New Orleans February 10, 2019
7 Strange But Awesome Adventures You Can Only Have In New Orleans
New Orleans truly is a special place. There are so many different aspects that make our city so unique, it’s hard to know where to begin. Sure, you could stroll through the French Quarter or curl up under an oak tree in City Park and read a good book, but today we’re getting weird. In no particular order, here are 7 strange but awesome adventures you can only have in (and around) New Orleans.
We’re aware that these uncertain times are limiting many aspects of life as we all practice social and physical distancing. While we’re continuing to feature destinations that make our state wonderful, we don’t expect or encourage you to go check them out immediately. We believe that supporting local attractions is important now more than ever and we hope our articles inspire your future adventures! And on that note, please nominate your favorite local business that could use some love right now:
1. The Seance Lounge at Muriel’s
Located in Jackson Square, Muriel’s is one of the best places in the city to visit when you’re in the mood for Creole cuisine and maybe a paranormal experience or two.The building dates back to the mid 1700s, and even partially survived the Great New Orleans Fire of 1788. Shortly after the fire, Pierre Antoine Lepardi Jourdan purchased the building and built the house of his dreams. In 1841, he bet his beloved house in a poker game and lost the hand. Rather than move out of the house he devoted so much time and energy into, he committed suicide on the second floor. The Seance Lounge on the second floor of Muriel’s is where Mr. Jourdan seems to prefer to spend much of his time, and you could very well sense his presence the next time you’re there. 801 Chartres St., New Orleans, LA 70116.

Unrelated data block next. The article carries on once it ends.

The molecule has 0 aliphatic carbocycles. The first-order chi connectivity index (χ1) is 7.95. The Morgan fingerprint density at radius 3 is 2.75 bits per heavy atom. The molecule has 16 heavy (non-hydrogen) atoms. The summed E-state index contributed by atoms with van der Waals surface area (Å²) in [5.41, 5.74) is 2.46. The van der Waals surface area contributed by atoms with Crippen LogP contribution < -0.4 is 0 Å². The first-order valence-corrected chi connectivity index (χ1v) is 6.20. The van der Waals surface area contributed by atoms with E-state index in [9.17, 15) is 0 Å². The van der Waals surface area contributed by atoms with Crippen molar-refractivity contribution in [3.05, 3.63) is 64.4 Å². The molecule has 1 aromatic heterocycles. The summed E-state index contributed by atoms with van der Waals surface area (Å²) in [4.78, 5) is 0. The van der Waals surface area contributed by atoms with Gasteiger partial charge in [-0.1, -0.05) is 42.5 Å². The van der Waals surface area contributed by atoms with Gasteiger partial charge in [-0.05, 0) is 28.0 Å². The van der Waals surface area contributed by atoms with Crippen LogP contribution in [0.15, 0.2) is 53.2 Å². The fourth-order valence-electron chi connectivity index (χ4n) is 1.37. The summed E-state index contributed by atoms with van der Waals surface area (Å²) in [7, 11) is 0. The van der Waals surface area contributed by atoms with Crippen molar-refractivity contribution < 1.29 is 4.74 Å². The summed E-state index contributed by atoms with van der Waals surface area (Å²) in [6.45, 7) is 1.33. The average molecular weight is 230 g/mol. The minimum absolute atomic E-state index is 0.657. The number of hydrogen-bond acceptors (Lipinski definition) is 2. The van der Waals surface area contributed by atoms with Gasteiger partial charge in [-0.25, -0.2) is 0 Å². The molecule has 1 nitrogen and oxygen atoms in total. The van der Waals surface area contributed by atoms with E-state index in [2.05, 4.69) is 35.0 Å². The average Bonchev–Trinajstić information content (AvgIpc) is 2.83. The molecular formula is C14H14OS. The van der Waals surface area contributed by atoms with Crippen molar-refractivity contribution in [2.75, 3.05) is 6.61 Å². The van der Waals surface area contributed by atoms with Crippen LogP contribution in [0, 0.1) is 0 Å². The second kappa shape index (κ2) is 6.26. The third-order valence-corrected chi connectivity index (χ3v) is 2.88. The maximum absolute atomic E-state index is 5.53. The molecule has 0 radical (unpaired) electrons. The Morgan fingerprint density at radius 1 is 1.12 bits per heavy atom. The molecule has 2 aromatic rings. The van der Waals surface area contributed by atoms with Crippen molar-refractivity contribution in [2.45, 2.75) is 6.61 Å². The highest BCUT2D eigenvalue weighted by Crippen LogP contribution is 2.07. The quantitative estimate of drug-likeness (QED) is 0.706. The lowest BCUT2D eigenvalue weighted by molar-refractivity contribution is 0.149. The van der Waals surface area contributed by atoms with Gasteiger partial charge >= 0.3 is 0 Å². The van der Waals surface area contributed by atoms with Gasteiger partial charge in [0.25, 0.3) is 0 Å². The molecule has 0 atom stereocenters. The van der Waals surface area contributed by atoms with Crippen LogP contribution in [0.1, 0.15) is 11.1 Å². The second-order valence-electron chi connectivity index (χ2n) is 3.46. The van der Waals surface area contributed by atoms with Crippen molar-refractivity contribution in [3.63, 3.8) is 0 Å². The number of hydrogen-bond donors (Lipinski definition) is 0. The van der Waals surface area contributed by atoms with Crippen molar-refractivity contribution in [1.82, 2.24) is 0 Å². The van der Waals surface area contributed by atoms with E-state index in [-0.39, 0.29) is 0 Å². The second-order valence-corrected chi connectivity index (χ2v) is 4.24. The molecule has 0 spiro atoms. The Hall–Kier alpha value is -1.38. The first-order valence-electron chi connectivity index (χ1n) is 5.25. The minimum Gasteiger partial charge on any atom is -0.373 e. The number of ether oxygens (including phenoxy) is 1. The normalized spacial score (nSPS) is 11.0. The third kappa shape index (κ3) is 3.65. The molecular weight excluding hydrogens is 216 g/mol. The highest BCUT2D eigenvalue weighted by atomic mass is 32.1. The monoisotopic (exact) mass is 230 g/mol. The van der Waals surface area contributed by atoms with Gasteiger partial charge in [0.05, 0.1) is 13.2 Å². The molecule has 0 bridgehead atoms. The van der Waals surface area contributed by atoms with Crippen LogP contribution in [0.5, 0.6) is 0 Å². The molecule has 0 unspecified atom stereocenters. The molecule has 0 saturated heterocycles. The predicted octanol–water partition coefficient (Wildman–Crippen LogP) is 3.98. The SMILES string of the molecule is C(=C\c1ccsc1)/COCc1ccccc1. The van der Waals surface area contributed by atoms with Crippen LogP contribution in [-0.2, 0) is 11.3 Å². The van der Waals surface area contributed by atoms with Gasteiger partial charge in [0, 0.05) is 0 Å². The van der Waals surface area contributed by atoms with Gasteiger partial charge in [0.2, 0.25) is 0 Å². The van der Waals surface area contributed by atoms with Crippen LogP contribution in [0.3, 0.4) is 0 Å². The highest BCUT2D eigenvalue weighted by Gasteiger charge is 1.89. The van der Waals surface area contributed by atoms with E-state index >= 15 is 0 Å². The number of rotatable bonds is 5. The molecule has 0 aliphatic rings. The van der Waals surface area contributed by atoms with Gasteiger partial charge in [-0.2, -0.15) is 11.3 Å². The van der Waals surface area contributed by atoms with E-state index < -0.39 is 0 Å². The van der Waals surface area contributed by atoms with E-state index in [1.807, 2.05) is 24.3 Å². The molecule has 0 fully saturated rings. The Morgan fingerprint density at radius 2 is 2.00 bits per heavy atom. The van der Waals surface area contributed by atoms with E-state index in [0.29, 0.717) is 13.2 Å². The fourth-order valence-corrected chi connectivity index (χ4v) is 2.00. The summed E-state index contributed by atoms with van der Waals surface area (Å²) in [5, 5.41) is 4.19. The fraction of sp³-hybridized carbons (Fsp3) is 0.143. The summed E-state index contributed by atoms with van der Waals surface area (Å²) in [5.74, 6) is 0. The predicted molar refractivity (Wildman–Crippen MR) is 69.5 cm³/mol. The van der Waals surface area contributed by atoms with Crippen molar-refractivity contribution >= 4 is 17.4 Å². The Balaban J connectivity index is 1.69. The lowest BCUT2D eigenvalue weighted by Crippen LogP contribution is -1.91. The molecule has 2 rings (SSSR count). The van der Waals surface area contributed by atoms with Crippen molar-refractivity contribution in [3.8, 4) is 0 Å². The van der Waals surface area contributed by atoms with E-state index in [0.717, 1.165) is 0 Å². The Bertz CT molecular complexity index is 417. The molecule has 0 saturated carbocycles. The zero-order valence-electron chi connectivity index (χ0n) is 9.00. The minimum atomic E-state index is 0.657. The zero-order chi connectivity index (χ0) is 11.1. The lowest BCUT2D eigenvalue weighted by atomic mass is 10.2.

2. Chauvin Sculpture Garden
Yes, this attraction is a bit of a drive from New Orleans, but it’s absolutely worthy of a pilgrimage. Once the former home of artist Kenny Hill, today the garden is run by Nicholls State University and you can stroll through the colorful artwork Mr. Hill left behind. 5337 Bayouside Dr., Chauvin, LA 70344.
3. St. Roch Chapel
You’ll find the St. Roch Chapel inside of the St. Roch Cemetery. After the yellow fever epidemic in the 1800s, Reverend Peter Thevis prayed to St. Roch to protect his parishioners from the disease. Miraculously, no one from his community died of the disease (although 40,000 people in New Orleans fell victim to yellow fever.) Thevis built the chapel in his honor, and the St. Roch Chapel was opened in 1876. Inside the chapel you’ll find many offerings left behind from those in need of healing. Truly one of the more interesting chapels in the city! 1725 Saint Roch Ave., New Orleans, LA 70117.
4. Museum of Death
From shrunken heads to crime scene photos, this might just be the most unique museum in all of New Orleans. The self guided tour will take you less than an hour to complete, but just a general warning: this museum is not for the squeamish. 227 Dauphine St., New Orleans, LA 70112.
5. Check out some abandoned WWII Ammunition Magazines
The Woodlands Conservancy over in Belle Chasse is a great place to visit when you’re looking to spend a little time outdoors. If you take the Bottomland Trail all the way to the end, you’ll come across a grouping of 10 WWII ammunition magazines, relics left behind from when the area was occupied by the military. 449 F Edward Hebert Blvd, Belle Chasse, Louisiana 70037.
6. Museum of the American Cocktail
The Museum of the American Cocktail is a division of the National Food & Beverage Foundation. Dedicated to celebrating cocktails and all their glory, you’ll lean all about the history of the cocktail and its influence on everything from theater to politics. 514 Chartres St., New Orleans, LA 70130.
7. Odd Fellows Rest
Sure, there are a number of cemeteries in New Orleans that you could visit, so why visit this one—a permanently closed cemetery? Well, even though it’s closed to the public, you can still see through the gates, so it’s worth popping over. This dilapidated cemetery is the final resting place of many members of a secret society that has faded away long ago. It was built in 1847 as the final resting place for members of the Grand Lodge of the Independent Order of Odd Fellows. 5550 Canal St., New Orleans, LA 70119.
How many of these attractions have you visited? Let us know in the comments below!